Tattva – Mahābhūta
Wŭ Xíng (五行)
Meaning in different philosophies
In Hinduism, Akasha means the basis and essence of all things in the material world; the first material element created from the astral world, (Akasha (Ether), Earth,Water,Fire,Air,) in sequence). It is one of the Panchamahabhuta, or "five elements"; its main characteristic is Shabda (sound). In Sanskrit the word means "space", the first element in creation. In Hindi, Marathi and Gujarati, and many other Indian languages, the meaning of Akasha has been accepted as sky.
The Nyaya and Vaisheshika schools of Hindu philosophy state that Akasha or aether is the fifth physical substance, which is the substratum of the quality of sound. It is the One, Eternal, and All Pervading physical substance, which is imperceptible.
Akasha is space in the Jain conception of the cosmos. It falls into the Ajiva category, divided into two parts: Loakasa (the part occupied by the material world) and Aloakasa (the space beyond it which is absolutely void and empty). In Loakasa the universe forms only a part. Akasha is that which gives space and makes room for the existence of all extended substances.
Adherents of the heterodox Cārvāka or Lokāyata philosophy of India hold that this world is made of four elements only. They exclude the fifth element, Akasha, because its existence cannot be perceived.
The Western religious philosophy called Theosophy has popularized the word Akasha as an adjective, through the use of the term "Akashic records" or "Akashic library", referring to an ethereal compendium of all knowledge and history.
It is believed by many modern Pagans that the Akasha, Spirit, is the Fifth Element. Scott Cunningham describes the Akasha as the spiritual force that Earth, Air, Fire, and Water descend from. Some also believe that the combination of the four elements make up that which is Akasha, and that Akasha exists in every living creature in existence; without Akasha, there is no spirit, no soul, no magic.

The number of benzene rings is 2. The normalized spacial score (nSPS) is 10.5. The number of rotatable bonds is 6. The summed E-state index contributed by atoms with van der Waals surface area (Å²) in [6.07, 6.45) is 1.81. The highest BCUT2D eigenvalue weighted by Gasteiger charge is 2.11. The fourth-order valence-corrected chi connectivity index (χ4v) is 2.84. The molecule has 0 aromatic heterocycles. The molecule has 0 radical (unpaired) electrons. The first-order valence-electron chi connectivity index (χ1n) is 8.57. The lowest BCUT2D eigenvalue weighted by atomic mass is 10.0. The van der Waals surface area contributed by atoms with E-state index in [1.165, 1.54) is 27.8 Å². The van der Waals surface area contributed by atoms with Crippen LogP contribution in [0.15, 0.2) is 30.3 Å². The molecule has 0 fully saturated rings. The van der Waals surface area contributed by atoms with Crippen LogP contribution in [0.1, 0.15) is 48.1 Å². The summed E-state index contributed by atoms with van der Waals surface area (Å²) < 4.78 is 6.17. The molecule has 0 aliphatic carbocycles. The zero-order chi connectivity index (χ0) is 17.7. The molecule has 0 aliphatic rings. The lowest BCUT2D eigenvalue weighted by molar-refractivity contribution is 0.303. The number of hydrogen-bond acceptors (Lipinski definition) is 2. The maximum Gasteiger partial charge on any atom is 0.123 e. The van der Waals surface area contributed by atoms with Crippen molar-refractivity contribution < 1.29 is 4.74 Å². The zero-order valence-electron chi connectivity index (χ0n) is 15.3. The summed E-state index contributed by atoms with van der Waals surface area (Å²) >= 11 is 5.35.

The Five Elements are worked with to create positive changes on earth. This is done through meditation to bring about beneficial changes in one’s life. Akashan spirituality is holistic.
Practitioners learn to maintain mental and physical health through meditation, exercise, ritual and diet. They are expected to have a profound commitment to their life path.
The upward point of the pentacle, the pentagram or five pointed star within a circle, represents Akasha. The others represent Fire, Earth, Air and Water. While Earth is considered "north"; Fire is "south"; air is "east"; Water is "west", while Akasha is "center".
- Dictionary of World Philosophy by A. Pablo Iannone, Taylor & Francis, 2001, p. 30. ISBN 0-415-17995-5
- Indian Metaphysics and Epistemology by Karl H. Potter, Usharbudh Arya, Motilal Banarsidass Publications, 1977, p. 71. ISBN 81-208-0309-4
- Six Systems of Indian Philosophy; Samkhya and Yoga; Naya and Vaiseshika by F. Max Muller, Kessinger Publishing, 2003, p. 40. ISBN 0-7661-4296-5
- Encyclopaedia of Jainism by Narendra Singh, Anmol Publications PVT. LTD., 2001, p. 1623. ISBN 81-261-0691-3
- Buddhist Dictionary by Nyanatiloka, Buddhist Publication Society, 1998, pp. 24-35. ISBN 955-24-0019-8
- Encyclopedia of Asian Philosophy By Oliver Leaman, Contributor Oliver Leaman, Taylor & Francis, 2001, ISBN 0-415-17281-0, pg. 476
- The Ideas and Meditative Practices of Early Buddhism By Tilmann Vetter, Brill: Leiden, 1988. pg. 65
- The Tale of Carvaka by Manga Randreas, Mangalakshmi Ravindram, iUniverse, 2005, ISBN 0-595-34955-2, pg, 270
- Earth, Air, Fire & Water, Scott Cunningham (Llewellyn, 1995)